This is a natural question that, without fail, is part of every initial conversation I have with a prospect. Ideally, it would come towards the end of a conversation. Realistically, it’s one of the first questions.
Here’s the first part of my answer.
Yes, that may seem wishy-washy. Yes, it may seem like a way to avoid or at least dance around the question. But it’s the truth. The cost of content writing depends on a lot of factors
First, it’s important to realize that a copywriter doesn’t just sit down and start typing. The heavy lifting is done before any actual writing happens.
I need to understand your business, your goals, and most importantly, the needs of your clients. I need to determine what tone will resonate with your audience. In a nutshell, I need to find out what matters most to them.
Words without sound marketing strategy and research behind them are useless. I provide all of the above. And I charge for that.
Let’s take website content as an example. How many pages of content do you need? Approximately how much content will be on each page? For example, the amount of content on an “About” page will be more than you’ll need on your “Contact” page.
Note: You need more than contact information on your “Contact” page. If you don’t have a call-to-action that clearly conveys the one thing you want the visitor to do next and how they’ll benefit from doing that one thing, you’re assuming the visitor already knows. And you know what they say about people who assume. Stepping off the soap box.
Will there be sidebar content? If so, how much? Will there be a slider that needs content or a caption? If so, how many slides?
Do you have a design concept? I need to integrate the content seamlessly into the design.
How much research is required? Should I interview someone? Will you be providing me with information? Usually, I’ll need to do some research even if you provide me with information.
I understand that you may not have the answer to every single one of these questions during our initial conversation. But these are all things that can factor into the cost of content writing.
Just in case you haven’t figured it out yet, you won’t find a price list anywhere in this post. Just like a contractor has to come to your home, find out about your project, take measurements and calculate costs, it’s impossible for me to provide a content writing cost without understanding the scope of the project.
As you weigh the cost of content writing, consider this…
Anyone who can give you a price without discussing the project first is not putting enough thought or care into your project. And please don’t force your project into some arbitrary “package” to take advantage of a price point. The only thing that should dictate the parameters of your project is the goal you’ve set out to achieve.
I will say that some copywriters will write a 500-word blog for $25. I am not one of those copywriters. Just like any other product or service, you get what you pay for.
I understand that price may factor into your decision. But if you choose who will develop your company’s marketing message and write your content based on price alone – a decision that will directly impact your bottom line – I would have serious doubts about the viability of your business.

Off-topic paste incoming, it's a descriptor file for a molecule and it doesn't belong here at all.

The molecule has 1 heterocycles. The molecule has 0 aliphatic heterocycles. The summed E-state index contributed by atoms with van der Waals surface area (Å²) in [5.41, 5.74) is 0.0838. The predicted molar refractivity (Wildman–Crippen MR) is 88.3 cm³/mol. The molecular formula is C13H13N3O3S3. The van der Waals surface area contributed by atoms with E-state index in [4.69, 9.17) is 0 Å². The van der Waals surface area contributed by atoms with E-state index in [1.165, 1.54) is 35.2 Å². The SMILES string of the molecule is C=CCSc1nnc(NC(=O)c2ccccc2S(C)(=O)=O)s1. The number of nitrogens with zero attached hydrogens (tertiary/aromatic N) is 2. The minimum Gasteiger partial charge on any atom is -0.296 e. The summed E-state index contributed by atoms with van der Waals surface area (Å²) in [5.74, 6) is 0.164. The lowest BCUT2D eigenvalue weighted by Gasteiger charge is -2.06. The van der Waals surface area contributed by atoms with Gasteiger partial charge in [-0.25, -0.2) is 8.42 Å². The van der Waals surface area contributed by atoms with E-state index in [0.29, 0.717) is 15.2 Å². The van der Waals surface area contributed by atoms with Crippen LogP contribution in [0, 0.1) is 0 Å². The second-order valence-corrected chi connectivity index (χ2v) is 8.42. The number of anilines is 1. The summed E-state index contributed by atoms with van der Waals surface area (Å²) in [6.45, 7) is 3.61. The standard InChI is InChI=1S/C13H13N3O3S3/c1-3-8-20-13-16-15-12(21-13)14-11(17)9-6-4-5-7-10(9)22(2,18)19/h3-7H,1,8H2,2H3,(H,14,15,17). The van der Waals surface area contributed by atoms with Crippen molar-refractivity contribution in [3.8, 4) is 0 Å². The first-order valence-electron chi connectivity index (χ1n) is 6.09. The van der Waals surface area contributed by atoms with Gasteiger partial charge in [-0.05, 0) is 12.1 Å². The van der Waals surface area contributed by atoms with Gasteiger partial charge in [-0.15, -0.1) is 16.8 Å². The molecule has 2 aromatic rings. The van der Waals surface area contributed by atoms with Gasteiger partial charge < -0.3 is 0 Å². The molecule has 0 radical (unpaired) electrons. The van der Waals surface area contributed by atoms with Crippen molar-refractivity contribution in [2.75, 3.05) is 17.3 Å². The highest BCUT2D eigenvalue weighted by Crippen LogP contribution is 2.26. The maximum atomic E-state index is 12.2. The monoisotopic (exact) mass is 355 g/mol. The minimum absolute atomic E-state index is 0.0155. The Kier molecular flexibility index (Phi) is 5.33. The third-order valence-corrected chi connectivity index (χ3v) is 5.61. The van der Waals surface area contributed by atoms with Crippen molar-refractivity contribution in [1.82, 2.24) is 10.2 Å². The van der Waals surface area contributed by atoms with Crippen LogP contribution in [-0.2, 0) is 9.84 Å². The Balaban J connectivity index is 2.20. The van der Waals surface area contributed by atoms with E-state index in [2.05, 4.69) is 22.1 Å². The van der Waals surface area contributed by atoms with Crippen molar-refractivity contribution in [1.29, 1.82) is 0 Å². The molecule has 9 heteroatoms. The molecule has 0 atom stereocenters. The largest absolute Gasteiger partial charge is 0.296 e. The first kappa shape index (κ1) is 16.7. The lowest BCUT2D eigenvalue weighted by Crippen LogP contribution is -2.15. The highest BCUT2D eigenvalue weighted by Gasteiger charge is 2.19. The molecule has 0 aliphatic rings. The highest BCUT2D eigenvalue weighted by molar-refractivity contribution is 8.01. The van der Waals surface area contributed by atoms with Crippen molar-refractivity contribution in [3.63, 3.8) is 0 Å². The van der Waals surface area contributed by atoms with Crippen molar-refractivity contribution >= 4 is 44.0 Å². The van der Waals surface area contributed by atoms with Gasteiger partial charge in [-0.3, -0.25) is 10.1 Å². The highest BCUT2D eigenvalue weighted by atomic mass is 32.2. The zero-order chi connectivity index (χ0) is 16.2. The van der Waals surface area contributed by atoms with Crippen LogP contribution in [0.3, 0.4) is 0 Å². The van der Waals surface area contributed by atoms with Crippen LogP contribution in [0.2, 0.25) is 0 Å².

Finally, consider the value of what you’re paying for. Good website content can be repurposed into a good blog post or two, a brochure, parts of a sales presentation, or a bunch of tweets. A good blog can be repurposed into a podcast or video, or serve as the inspiration for a seminar.
Before you jump to the conclusion that cost of content writing is too prohibitive, consider how much mileage you can get out of that content. The value is probably more than what you thought. A lot more.
Karen Stewart says
Hi Scott, interesting post – as a fellow writer I get the ‘how much’ question a lot myself. Only recently I was asked if good copy directly increases sales – do you think you can ever show a direct correlation between them?
Hi Karen – I think it depends on the type of content. If you’re writing some kind of direct response or advertising copy, you can see the results pretty clearly. With content marketing, which is a marathon and not a sprint, it can be difficult to quantify the impact of good content on sales. There are also a lot of other factors related to content that impact sales – distribution, the design quality of a website and/or blog, a company’s customer service and responsiveness to comments, etc. Also, not everything can be tracked, including trust, top-of-mind awareness and credibility. I just think you need to be able recognize good from bad and invest in the good. Thanks – Scott
Don Lafferty says
This is an excellent explanation, Scott.
Thanks, Don. If only writing was as easy as sitting down and typing…
Joseph Hughes says
Scott, I could not agree more. Copywriting and content writing is an underestimated skill and asset to any business owner. I pay a lot for copywriting and I routinely see 10x ROI on it. Also, as with many industries, if the initial or primary discussion is focused on price, the relationship between buyer and seller is not a good fit.
Hi Joseph – Totally agree that when price drives the discussion, that’s a bad sign. As for the part about routinely seeing 10x ROI on copywriting, would you mind saying that a little louder? Thanks – Scott
Dave Rosenthal says
Good Stuff. It’s nice to get your perceptive on the big picture of content development.
Thanks, Dave. I think it’s natural for people to inquire about cost, but they should have a true understanding of what they’re paying for and how that cost is determined.